functionality. On this view, a “software product” should be viewed as “functionality separately valued by

consumers.” This definition focuses on the perspective of the consumer. It is also objective — when de-

fined from this perspective, no party on its own can alter what a “product” is. And while the definition of

any “product” will change, the legal test for determining whether two “products” should be considered a

“single product” for purposes of antitrust tying law has other ways of accounting for this change. See, e.g.,


TREATISE, ¶1746.

This test is also consistent with the principle articulated by the Court of Appeals. As the Court

said, “in some contexts,” two “products” would be the same if they met the same demand. 147 F.3d, at

947 n.9. Without the benefit of a factual record, the Court of Appeals assumed that software written for

different operating systems could not satisfy the same demand. But in light of the findings that this Court

has made, it is plain that computer programs written for different platforms could meet the same demand.

The drive to build versions of Internet Explorer for different platforms came from Microsoft’s recognition

of a significant demand for common “browser functionality.” ¶153 (discussing demand). Corporations

wanted to standardize on a single browser technology, to minimize the costs of training. ¶151. The aim

of Microsoft was to develop versions of Internet Explorer for different platforms that would provide, as

much as was possible, the same functionality. This is the same demand even though the programs run on

different platforms.

To view “software products” as the code, rather than functionality, not only would not reflect

consumer understanding of software, but would create many potential paradoxes of identity. These stem

from the nature of software code. There is no necessary relationship between a given set of functionalities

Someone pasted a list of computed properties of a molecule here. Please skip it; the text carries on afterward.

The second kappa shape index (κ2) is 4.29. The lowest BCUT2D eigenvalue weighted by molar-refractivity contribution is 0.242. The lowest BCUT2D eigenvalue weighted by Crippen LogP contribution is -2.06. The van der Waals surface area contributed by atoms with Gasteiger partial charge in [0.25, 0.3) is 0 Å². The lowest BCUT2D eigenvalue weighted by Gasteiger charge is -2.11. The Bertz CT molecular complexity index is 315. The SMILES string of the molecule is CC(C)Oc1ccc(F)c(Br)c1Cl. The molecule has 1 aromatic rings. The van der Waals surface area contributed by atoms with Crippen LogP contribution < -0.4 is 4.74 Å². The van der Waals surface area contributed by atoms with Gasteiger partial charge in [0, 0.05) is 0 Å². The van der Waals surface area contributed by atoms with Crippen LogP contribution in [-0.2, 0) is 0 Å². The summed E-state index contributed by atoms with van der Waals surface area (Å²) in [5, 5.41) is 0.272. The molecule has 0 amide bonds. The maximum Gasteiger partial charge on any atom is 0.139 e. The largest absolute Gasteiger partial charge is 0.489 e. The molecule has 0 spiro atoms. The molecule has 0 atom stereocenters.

and a particular design of code. The same functionalities could be instantiated in very different software.

But because the underlying code is invisible to the consumer (at least so long as it is not open source

code), these “differences” would be invisible. The consumer doesn’t care, for example, whether the same

IE functionality is provided by one file or fifty. It would therefore be meaningless to speak of preserving

consumer choice over a particular “product” if the product were the “code.” To say one had a choice over


such invisible differences would be like wrapping products in gift wrap, and then giving consumers the

“choice” of products.

The Court of Appeals hesitated before embracing the notion of a product being identified with

its functionality because it found it odd to think about separating or removing a product merely by

“hid[ing]” its code. 147 F.3d, at 948 n.11. But if there is any oddness here, it rests in the nature of com-

puters, not in the nature of the government’s test for products. It is well known, for example, that when a

user “deletes” or “erases” a file, the ordinary technique of operating systems is simply to remove the file

from the drive’s file listing. The actual contents of the file still remain on the disk, “hidden” from the user,

or from the ordinary ways a user gets access to a file, at least until that file is written over by another pro-

gram. But no one would therefore argue that a user has not complied with an obligation (imposed, say, by

a contract) to “remove a file after X days,” simply because the user invoked the “delete” function and

merely “hid” the contents of the file. The ordinary meaning of “deleting” or “erasing” a file is simply to

make it inaccessible; and a file is “deleted” even if a recovery program can reconstruct the file directory

entry. Thus while it might be odd to say someone has removed a book from a library simply by removing

its card from the card catalog — though many librarians would consider a book “lost” if it is mis-shelved

— this is a perfectly ordinary way of speaking about software on a computer. The relevant feature for a

consumer is the functionality, not the code, just as “[y]ou don’t go out and buy a Frank Sinatra record be-

cause you want another piece of plastic in your house. The product is the music.” Transcript of Telecon-

ference, United States v. Microsoft, No. 94-1564, January 16, 1998, page 16 (counsel for defendant).

Microsoft resists this understanding of “product” because it says that means that any time func-

tionality is added to its operating system, a tying question is raised. Df. CL., at 5. If indeed that were a

consequence of understanding a “software product” as a set of functionalities, then that would be a good

reason to resist this understanding of “software product.” Operating systems, like applications, have his-

torically folded separate functionalities into a primary product. At one time, no operating system supplied